Sunday, 30 December 2012

Name the last African movie to make you cry:

When was the last time an African movie made you cry? Like really cry. You know, one of those films that you watch and you can connect with the story and believe the possibility of it being true and that raw realness coupled with a truly heart-wrenching plot just has you streaming either openly or silently to yourself.

Maami would be my answer.

I won tickets to see it during the Film Africa festival in London a couple of months ago. The film quality was impeccable, clearly shot by a director who understands the effect of varied of frames. It didn't feel like a camera had been sat upon a tripod somewhere in the corner of a room, like many other films do. Most importantly, Maami is the mark of a director who knows how to identify a good story. Maami is a novel which Tunde Kelani then visualised.

I want to buy that novel now (and I've said that about any book adaptation before). Maami is a native story. It's an accessible story and it shows me something I can believe. The reason I'm talking about this is because my sister recently went to the 'Contract' premiere in Ghana and as she has said for a few other African films, "would it really happen like that in Ghana? cos I feel like Africans are trying to apply an America storyline to their culture, and that doesn't feel real". The best films, (comedies, dramas, romances, witchcraft whatever the genre) connect with you. They move you through all your emotions, they have you thinking "could this happen? this could happen!"

The Media Is Society's Way Of Communicating With Itself. That means the message being given to the audience has to come from the audience themselves and I know that the majority of middle class Ghanaians attending premieres might decide that these films reflect their lives and I won't deny that really, but for the national narrative to grow, to add some organic reality, some unique West African-ness let's vary up those stories. Let's find those "Maami"-type stories. Let's be drawn to cry, even involuntarily, for good or bad. Let's harvest more stories from the ordinary person and sell our unique export - life in Africa.

Happy New Year guys!

p.s. I've not yet seen Contract and despite the sentiment of expressed above, my sister said she and my cousin really enjoyed it. So if you get the opportunity go to the cinema, support Yvonne Okoro, Hlomla Dandala and African film in general. I'm definitely looking forward to watching it. It's got my two fave actors, hands down.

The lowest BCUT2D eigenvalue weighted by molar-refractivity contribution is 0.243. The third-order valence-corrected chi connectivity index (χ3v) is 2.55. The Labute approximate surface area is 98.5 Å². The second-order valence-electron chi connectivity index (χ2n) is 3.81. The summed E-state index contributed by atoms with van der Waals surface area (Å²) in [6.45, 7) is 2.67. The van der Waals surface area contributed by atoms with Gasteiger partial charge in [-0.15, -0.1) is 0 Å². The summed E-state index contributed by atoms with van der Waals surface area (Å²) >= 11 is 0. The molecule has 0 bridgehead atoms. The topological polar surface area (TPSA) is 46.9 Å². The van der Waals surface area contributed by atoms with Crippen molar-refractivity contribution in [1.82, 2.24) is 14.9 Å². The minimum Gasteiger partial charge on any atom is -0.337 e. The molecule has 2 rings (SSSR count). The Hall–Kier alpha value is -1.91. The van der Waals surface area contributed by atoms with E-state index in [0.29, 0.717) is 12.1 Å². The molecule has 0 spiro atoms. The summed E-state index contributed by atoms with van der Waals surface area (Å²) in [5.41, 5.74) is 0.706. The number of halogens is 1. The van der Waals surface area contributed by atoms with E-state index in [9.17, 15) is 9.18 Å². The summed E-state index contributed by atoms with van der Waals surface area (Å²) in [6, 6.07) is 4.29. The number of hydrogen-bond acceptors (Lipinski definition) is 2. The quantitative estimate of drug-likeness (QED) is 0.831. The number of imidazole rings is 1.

p.p.s. Please actually let me know the last film to move you to tears either through laughing so hard or being genuinely sad. Twitter handle: @thebellower or in the comments down below.

"I don't really have a choice.. this is the only culture  know so well, I don't even think I could pray to God in English" - Tunde Kelani

Friday, 21 December 2012

Ghana Police vs Okada: Okada wins.

So someone help me out. Here's an article from Ghanaweb that the Okada business is booming again.

I'm not upset. In fact I'm very happy. Having had a few risky rides in Vietnam on the back of strangers' mopeds I must admit that I'm happy I can recreate those experiences in Ghana.

So take in mind that I support the Okada business. That being said there's an obvious problem that sums up why Ghana isn't developing properly. When the reporter spoke to the Assistant Commissioner of Police, Angwubutoge Awuni, who doubles up as the Commanding Officer of the Motor Traffic and Transport Unit, all he could say to the issue is that "Okada is still illegal in the country and those who engage in such acts should desist because it is dangerous". Furthermore, the fact that the Christmas season calls for more innovative ways to navigate the ever-so-congested cities of Ghana does not grant citizens right of passage to violate the law.